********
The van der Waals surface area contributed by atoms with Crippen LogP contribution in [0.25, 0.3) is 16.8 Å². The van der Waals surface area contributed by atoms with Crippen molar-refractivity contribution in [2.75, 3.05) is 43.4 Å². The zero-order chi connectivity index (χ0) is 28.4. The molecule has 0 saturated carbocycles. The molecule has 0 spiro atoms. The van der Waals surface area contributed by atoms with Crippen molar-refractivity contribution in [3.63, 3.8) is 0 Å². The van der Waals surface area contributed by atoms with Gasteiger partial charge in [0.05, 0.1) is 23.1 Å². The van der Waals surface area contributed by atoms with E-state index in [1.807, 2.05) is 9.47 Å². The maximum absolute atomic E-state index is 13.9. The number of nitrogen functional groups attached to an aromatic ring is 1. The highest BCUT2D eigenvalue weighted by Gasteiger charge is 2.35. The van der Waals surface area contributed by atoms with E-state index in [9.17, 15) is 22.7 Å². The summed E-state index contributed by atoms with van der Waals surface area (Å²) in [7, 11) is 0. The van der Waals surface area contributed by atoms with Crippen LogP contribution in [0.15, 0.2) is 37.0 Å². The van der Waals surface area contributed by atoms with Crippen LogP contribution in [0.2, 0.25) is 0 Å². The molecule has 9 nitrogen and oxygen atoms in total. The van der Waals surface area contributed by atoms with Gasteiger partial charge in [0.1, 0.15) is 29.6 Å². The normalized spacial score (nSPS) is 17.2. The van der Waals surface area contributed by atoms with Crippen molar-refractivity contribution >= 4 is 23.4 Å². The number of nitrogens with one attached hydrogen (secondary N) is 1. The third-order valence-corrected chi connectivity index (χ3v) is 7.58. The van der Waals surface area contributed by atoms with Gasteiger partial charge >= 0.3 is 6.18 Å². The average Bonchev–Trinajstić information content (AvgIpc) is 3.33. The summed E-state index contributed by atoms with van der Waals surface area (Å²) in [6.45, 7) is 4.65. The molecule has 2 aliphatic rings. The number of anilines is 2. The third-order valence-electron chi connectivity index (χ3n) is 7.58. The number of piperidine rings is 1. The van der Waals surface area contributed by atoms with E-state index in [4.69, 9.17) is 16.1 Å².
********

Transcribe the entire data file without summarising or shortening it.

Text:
The van der Waals surface area contributed by atoms with Crippen LogP contribution in [0.25, 0.3) is 16.8 Å². The van der Waals surface area contributed by atoms with Crippen molar-refractivity contribution in [2.75, 3.05) is 43.4 Å². The zero-order chi connectivity index (χ0) is 28.4. The molecule has 0 saturated carbocycles. The molecule has 0 spiro atoms. The van der Waals surface area contributed by atoms with Crippen molar-refractivity contribution in [3.63, 3.8) is 0 Å². The van der Waals surface area contributed by atoms with Gasteiger partial charge in [0.05, 0.1) is 23.1 Å². The van der Waals surface area contributed by atoms with E-state index in [1.807, 2.05) is 9.47 Å². The maximum absolute atomic E-state index is 13.9. The number of nitrogen functional groups attached to an aromatic ring is 1. The highest BCUT2D eigenvalue weighted by Gasteiger charge is 2.35. The van der Waals surface area contributed by atoms with E-state index in [9.17, 15) is 22.7 Å². The summed E-state index contributed by atoms with van der Waals surface area (Å²) in [7, 11) is 0. The van der Waals surface area contributed by atoms with Crippen LogP contribution in [0.15, 0.2) is 37.0 Å². The van der Waals surface area contributed by atoms with Crippen LogP contribution in [0.2, 0.25) is 0 Å². The molecule has 9 nitrogen and oxygen atoms in total. The van der Waals surface area contributed by atoms with Gasteiger partial charge in [0.1, 0.15) is 29.6 Å². The normalized spacial score (nSPS) is 17.2. The van der Waals surface area contributed by atoms with Crippen molar-refractivity contribution >= 4 is 23.4 Å². The number of nitrogens with one attached hydrogen (secondary N) is 1. The third-order valence-corrected chi connectivity index (χ3v) is 7.58. The van der Waals surface area contributed by atoms with Gasteiger partial charge >= 0.3 is 6.18 Å². The average Bonchev–Trinajstić information content (AvgIpc) is 3.33. The summed E-state index contributed by atoms with van der Waals surface area (Å²) in [6.45, 7) is 4.65. The molecule has 2 aliphatic rings. The number of anilines is 2. The third-order valence-electron chi connectivity index (χ3n) is 7.58. The number of piperidine rings is 1. The van der Waals surface area contributed by atoms with E-state index in [4.69, 9.17) is 16.1 Å².